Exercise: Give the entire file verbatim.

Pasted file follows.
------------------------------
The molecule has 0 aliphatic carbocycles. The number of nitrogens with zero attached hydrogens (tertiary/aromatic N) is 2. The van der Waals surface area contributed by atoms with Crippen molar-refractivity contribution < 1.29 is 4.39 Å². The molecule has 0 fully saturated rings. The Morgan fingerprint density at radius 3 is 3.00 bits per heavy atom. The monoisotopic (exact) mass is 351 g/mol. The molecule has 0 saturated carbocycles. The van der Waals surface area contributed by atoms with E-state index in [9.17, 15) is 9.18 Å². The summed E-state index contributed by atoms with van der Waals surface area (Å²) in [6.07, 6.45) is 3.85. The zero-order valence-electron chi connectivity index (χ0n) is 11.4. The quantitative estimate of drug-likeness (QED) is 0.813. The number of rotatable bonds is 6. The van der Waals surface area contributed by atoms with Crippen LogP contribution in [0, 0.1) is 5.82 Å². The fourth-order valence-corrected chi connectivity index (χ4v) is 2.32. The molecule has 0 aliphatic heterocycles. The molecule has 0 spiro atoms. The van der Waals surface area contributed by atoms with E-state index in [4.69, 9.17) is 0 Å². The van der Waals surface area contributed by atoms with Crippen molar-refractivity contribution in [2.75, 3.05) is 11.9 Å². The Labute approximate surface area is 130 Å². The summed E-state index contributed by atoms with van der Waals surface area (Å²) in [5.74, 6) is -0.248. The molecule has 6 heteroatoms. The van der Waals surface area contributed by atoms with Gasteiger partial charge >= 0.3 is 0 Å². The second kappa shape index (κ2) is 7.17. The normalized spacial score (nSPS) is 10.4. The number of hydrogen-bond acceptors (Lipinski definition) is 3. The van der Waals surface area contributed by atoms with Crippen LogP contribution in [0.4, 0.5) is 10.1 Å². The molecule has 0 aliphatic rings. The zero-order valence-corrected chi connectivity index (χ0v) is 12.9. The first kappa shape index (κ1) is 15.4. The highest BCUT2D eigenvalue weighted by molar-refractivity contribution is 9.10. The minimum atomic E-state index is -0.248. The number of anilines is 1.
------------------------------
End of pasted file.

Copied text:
The molecule has 0 aliphatic carbocycles. The number of nitrogens with zero attached hydrogens (tertiary/aromatic N) is 2. The van der Waals surface area contributed by atoms with Crippen molar-refractivity contribution < 1.29 is 4.39 Å². The molecule has 0 fully saturated rings. The Morgan fingerprint density at radius 3 is 3.00 bits per heavy atom. The monoisotopic (exact) mass is 351 g/mol. The molecule has 0 saturated carbocycles. The van der Waals surface area contributed by atoms with E-state index in [9.17, 15) is 9.18 Å². The summed E-state index contributed by atoms with van der Waals surface area (Å²) in [6.07, 6.45) is 3.85. The zero-order valence-electron chi connectivity index (χ0n) is 11.4. The quantitative estimate of drug-likeness (QED) is 0.813. The number of rotatable bonds is 6. The van der Waals surface area contributed by atoms with Crippen LogP contribution in [0, 0.1) is 5.82 Å². The fourth-order valence-corrected chi connectivity index (χ4v) is 2.32. The molecule has 0 aliphatic heterocycles. The molecule has 0 spiro atoms. The van der Waals surface area contributed by atoms with E-state index in [4.69, 9.17) is 0 Å². The van der Waals surface area contributed by atoms with Crippen molar-refractivity contribution in [2.75, 3.05) is 11.9 Å². The Labute approximate surface area is 130 Å². The summed E-state index contributed by atoms with van der Waals surface area (Å²) in [5.74, 6) is -0.248. The molecule has 6 heteroatoms. The van der Waals surface area contributed by atoms with Gasteiger partial charge >= 0.3 is 0 Å². The second kappa shape index (κ2) is 7.17. The normalized spacial score (nSPS) is 10.4. The number of hydrogen-bond acceptors (Lipinski definition) is 3. The van der Waals surface area contributed by atoms with Crippen LogP contribution in [0.4, 0.5) is 10.1 Å². The molecule has 0 aliphatic rings. The zero-order valence-corrected chi connectivity index (χ0v) is 12.9. The first kappa shape index (κ1) is 15.4. The highest BCUT2D eigenvalue weighted by molar-refractivity contribution is 9.10. The minimum atomic E-state index is -0.248. The number of anilines is 1.